However, you said there is no other use for crypto than criminal activity. So there must be stats that show the majority of ALL crypto transactions are used for criminal activity? That's what I was asking for links to. If only 3% or 5% (or whatever number it is) of crypto transactions are for criminal purposes, then the majority of it is still legit (ie. the dark web is not ALL of crypto transactions).
 

thilanliyan

Lifer
Jun 21, 2005
11,835
2,039
126
Over 97% of illicit activity on the darknet has been conducted through Bitcoin over the years



darkcrypto-01a.png



If the environmental and crime parts can't be remedied, then I can't get behind it myself, certainly not with this much fraud and theft connected to it. Also uncomfortable with how it could enable the entrenchment of corrupt governments, give them something to take the bite out of richly deserved sanctions.
The darknet does not encompass ALL of the crypto space, in fact since Silk Road and the likes have been taken down it's a smaller percentage than it used to be.
 

dank69

Lifer
Oct 6, 2009
34,947
27,795
136
Maybe I misunderstood your original claim. FOR criminal activity yeah I can see how the preferred form of payment is crypto.

However, you said there is no other use for crypto than criminal activity. So there must be stats that show the majority of ALL crypto transactions are used for criminal activity? That's what I was asking for links to. If only 3% or 5% (or whatever number it is) of crypto transactions are for criminal purposes, then the majority of it is still legit (ie. the dark web is not ALL of crypto transactions).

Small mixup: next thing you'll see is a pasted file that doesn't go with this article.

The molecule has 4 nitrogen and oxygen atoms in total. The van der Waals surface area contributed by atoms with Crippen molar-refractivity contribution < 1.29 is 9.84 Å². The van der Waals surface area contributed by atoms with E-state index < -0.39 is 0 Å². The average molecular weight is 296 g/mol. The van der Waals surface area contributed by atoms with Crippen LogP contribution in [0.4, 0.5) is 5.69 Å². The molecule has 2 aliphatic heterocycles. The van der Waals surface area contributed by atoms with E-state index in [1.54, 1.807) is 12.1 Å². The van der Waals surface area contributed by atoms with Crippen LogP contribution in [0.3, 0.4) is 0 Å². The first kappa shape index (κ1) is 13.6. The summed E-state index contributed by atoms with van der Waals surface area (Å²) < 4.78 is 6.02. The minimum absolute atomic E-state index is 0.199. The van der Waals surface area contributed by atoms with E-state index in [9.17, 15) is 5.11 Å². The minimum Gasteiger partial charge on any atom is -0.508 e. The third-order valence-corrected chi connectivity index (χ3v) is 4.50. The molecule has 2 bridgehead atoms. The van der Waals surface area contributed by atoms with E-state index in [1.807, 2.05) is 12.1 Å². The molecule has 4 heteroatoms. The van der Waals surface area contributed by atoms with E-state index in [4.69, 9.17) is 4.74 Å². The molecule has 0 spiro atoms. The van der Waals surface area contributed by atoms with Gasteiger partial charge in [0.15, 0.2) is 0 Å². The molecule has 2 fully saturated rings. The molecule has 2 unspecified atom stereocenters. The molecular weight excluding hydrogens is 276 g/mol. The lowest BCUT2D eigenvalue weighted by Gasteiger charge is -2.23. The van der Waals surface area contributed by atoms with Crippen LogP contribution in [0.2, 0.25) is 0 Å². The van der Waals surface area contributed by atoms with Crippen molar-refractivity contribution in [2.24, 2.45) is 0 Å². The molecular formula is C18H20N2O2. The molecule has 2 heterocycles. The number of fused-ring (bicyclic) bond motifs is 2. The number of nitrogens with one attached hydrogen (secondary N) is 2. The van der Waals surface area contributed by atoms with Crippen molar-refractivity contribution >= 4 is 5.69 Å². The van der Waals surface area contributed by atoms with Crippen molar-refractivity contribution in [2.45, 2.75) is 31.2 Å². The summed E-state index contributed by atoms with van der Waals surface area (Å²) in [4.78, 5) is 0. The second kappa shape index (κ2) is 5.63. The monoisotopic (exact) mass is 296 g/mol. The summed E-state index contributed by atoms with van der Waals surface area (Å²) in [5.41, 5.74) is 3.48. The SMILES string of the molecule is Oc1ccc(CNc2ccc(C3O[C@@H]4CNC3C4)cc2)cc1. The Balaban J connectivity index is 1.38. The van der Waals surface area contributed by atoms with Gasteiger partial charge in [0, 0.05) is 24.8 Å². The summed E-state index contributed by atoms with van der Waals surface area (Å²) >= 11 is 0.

I think the claim is that there are no legitimate uses where it works better than other currencies. Yes, you can use it legitimately but it doesn't have an advantage over USD for example.
 

kage69

Lifer
Jul 17, 2003
26,771
35,017
136
The darknet does not encompass ALL of the crypto space, in fact since Silk Road and the likes have been taken down it's a smaller percentage than it used to be.

Not implying or saying that it does, more of an interjection on just how significant crypto is to criminal and state groups. That article goes out of it's way to identify crypto as useful and not inherently bad, and I agree with that.Taking down Silk Road was great, but vacuums apply to commerce, not just power. Entrepreneurial incentive for vendors doesn't vanish when a marketplace gets taken down. I don't think the percentage argument holds up well myself, it only takes one bad actor or group to hijack and ransom something crucial or popular for tens of millions, like we just saw with fuel pipelines or meat production ransoms. A small percentage of millions of users around the global still racks up as a digit to worry about, especially as that group grows in size the more it has success. Things like Monero with emphasized privacy will likely aid in that.
 
  • Like
Reactions: thilanliyan

thilanliyan

Lifer